Findings - 7% of the sample (257) had developed signs of CHD. Of this group 70% were Type A. Type A individuals had higher blood cholesterol levels and higher levels of adrenaline and noradrenaline than type B. The difference in the incidence of CHD between the two groups was independent of other variables such as smoking and obesity, that are known to increase heart disease.

Conclusions - Type A's behaviour pattern increases vulnerability to heart disease. Harmful effects of stressors can be mediated through psychological factors such as personality.

Criticisms -

  • Gender bias (3524 men)
  • Culture bias (Californian men)
28 of 45


Kobassa and Maddi suggested that some people are more psychologically hardy than others. They proposed The Hardy Personality.

The Hardy personality includes a range of characteristics which, if present, provide defences against the negative effects of stress. These are:

Control - Are in control of their lives. Believe they influence what happens in their lives. Make things happen.

Commitment - Are involved with the world around them, inclusing people as well as having a strong sense of purpose. Resist giving up in times of stress.

Challenge - See life challenges as problems to be overcome. They enjoy change as an opportunity for development.

29 of 45

Supporting Research

Kobasa - Studied approximately 800 American business executives, assessing stress using the SRRS. About 150 of the pps were classified as high stress according to their SRRS scores. Of these, some had low illness records whereas others had high illness records.The individuals in the high stress/low-illness group scored high on all three characteristics of the hardy personality, whereas the high stress/high-illness group scored lower on these variables.

Conclusion - Those with high hardiness are less likely to become ill, whereas those with low hardiness have more chance of becoming ill.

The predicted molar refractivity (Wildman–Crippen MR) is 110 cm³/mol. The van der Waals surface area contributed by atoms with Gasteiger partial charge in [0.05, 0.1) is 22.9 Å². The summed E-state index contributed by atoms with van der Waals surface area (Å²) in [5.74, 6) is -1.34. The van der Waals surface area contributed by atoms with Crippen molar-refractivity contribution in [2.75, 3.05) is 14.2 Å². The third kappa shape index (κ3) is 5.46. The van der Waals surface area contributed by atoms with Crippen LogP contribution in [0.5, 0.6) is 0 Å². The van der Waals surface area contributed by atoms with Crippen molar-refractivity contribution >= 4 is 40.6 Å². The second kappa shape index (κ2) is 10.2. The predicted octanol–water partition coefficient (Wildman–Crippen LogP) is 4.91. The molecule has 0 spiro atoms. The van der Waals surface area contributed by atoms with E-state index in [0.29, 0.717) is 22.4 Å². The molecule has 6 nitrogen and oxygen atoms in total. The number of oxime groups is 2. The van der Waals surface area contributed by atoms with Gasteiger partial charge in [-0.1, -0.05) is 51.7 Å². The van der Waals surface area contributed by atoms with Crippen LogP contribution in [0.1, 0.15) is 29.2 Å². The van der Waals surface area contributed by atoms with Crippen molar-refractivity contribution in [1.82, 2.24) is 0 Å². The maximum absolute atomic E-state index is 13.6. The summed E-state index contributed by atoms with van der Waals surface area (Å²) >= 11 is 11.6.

Weaknesses - Culture bias as the pps were all american. Occupational bias as the pps were all business executives.

Strengths - Natural experiment; low demand characteristics & high ecological validity.

Further Support - Lifton et al; Found that American university students who scored low in hardiness were more likely to drop out in comparison to those with a high hardiness score, who were more likely to complete their degree.

30 of 45


Physiological approaches (Emotion focused) - The use of drugs to target directly the bodies response to stress.

Psychological approaches (Problem focused) - Namely cognitive and behavioural training to help people control specific stressors in their lives.

Physiological Methods - Drug Therapy

Drugs target different parts of the stress response in order to reduce its effects. Specifically drugs lessen the arousal of the sympathetic branch of the ANS.

Benzodiazephines (BZ's) - Are drugs that are used to treat anxiety that is a consequence of stress. They do this by slowing down the activity of the central nervous system. GABA is a neurotransmitter that is the body's natural form of anxiety relief. BZ's enhance the action of GABA, making neurones in the brain even more resistant to excitation and making the person feel much calmer.

Beta-Blockers (BB's) - Are drugs that reduce the activity of adrenaline and noradrenaline which are part of the SMP response to stress. BB's therefore can prevent some of the cardiovascular problems associated with chronic levels of stress. BB's reduce the activity of adrenaline & noradrenaline by binding to receptors on the cells of the heart and other parts of the body that are usually stimulated -